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“The cook is the pharmacologist of the future”

“The cook is the pharmacologist of the future”

Photographer:Fotograaf: Joey Roberts

Wishful thinking

Imagine you, a researcher, are given a bag of money, unlimited time and personnel. What research would you do? Professor Aalt Bast wants to show that the dividing line between medicines, nutrition and poison are no longer current.

Ask Aalt Bast in an e-mail about his dream research, and his fantasy practically runs amuck. It's supposed to, he says, imagination is crucial in science. “We actually test that in prospective students during their entrance interviews for University College in Venlo. With more or less the same question: what research would you like to do most? That is when you see some of them wonder, ‘what a strange question’. But I can tell you: if they don't have an answer that is not a plus. As a scientist, you should see opportunities, a problem, something you want to tackle.”

Bast gives a warning beforehand, he is not dreaming of a small experiment but of something big and compelling. He wants to tear down the fences between medicines, nutrition and poison. “At the moment, they are three different worlds with their own legislation, professions and supervisors. But the overlapping area of the three is becoming greater.”

Food often serves as a replacement for medicines these days. The cook is the pharmacologist of the future, says Bast. “Take, for example, diabetes patients who no longer need to take any medication once they start eating healthier food, with more vegetables and fruit. Or a tomato extract that keeps blood vessels flexible, which is good for circulation. The fibres in barley and oats that keep the cholesterol in check. I could go on and on.”

We are also discovering an increasing number of vegetable substances that appear to enhance the effectiveness of medicines. “Many people, for example, are insensitive to anti-inflammatory agents, such as corticosteroids used against asthma and rheumatism. But if you add vegetable colouring agents to them, the medicine often does work. The effect is spectacular; it is a godsend for many patients. But it puts the legislator in a tricky position, because of the old fences between medicine and non-medicine. The same applies to therapeutic herbs such as valerian or ginseng. Are they medicines or not?”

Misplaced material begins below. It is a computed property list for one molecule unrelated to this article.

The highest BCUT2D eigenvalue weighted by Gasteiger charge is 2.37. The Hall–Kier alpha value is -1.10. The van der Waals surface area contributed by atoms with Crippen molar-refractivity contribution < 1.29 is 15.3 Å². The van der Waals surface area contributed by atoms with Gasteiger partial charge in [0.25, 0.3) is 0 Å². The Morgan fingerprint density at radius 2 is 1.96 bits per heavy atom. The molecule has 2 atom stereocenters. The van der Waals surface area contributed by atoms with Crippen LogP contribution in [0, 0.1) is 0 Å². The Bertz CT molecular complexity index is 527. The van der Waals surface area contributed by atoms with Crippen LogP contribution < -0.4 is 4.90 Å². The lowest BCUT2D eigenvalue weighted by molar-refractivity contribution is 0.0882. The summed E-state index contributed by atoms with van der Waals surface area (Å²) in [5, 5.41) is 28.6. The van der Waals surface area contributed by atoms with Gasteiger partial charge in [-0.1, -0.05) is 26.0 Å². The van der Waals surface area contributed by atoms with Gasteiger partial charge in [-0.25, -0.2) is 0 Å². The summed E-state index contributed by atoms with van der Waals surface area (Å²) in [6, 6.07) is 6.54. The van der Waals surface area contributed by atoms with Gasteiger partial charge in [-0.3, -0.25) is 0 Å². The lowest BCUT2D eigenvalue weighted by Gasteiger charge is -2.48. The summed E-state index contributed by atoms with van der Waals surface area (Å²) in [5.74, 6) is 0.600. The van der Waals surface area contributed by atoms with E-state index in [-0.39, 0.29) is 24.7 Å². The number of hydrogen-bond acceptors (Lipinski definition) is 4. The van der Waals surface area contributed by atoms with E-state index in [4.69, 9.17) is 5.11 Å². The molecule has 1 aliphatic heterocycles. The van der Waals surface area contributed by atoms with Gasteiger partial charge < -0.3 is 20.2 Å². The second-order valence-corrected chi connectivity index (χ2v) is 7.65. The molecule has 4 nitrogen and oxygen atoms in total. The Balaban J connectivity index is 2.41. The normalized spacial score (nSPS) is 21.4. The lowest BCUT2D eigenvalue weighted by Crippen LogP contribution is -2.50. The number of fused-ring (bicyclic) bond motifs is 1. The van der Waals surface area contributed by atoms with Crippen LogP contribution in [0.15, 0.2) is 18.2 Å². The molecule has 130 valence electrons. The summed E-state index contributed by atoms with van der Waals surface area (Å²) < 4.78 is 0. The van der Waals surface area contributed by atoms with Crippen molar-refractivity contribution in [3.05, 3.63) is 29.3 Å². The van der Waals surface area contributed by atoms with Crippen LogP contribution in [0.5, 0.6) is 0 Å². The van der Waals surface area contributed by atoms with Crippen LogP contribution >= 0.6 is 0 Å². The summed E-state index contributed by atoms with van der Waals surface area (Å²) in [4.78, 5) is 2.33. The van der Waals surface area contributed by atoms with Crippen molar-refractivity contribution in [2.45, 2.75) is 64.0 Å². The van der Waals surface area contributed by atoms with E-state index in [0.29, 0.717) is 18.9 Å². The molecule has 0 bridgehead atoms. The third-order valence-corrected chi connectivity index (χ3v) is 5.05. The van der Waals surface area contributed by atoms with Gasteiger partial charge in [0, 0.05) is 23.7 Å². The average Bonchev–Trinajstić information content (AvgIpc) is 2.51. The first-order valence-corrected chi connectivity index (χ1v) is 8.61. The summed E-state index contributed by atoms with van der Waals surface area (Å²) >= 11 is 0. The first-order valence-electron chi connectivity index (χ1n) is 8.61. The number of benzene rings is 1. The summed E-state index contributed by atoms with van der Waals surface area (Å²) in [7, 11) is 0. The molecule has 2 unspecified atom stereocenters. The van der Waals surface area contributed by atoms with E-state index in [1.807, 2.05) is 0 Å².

The fences between poison and medicine are also far from evident. “If you administer poison in small quantities, it can strengthen the body's defence system. We refer to that as hormesis, which actually has nothing to do with homoeopathy. Ten years ago, as a scientist you were vilified if you even mentioned hormesis, today there are registered medicines against MS that work on the same principle.”

Hormesis would play a major role in his dream research. How quickly would the poison stop working? Would you have to kick-start the defence mechanism time and again? Could that also be achieved with natural substances? “I also want to know what exactly happens at the cell level and what the health effects are. Also, how can you determine those effects.”

Bast hopes that our view of poison will change and that we react less hysterically. Because it has been proven that 99.99 per cent of the poisons that we ingest are of a natural origin. “The poisons that humans add through pesticides constitute 0.01 per cent. So there is absolutely no need for us to be worried. It is healthier to eat an apple that has been sprayed with pesticides than not eat an apple at all. Our food is safer than ever before.”



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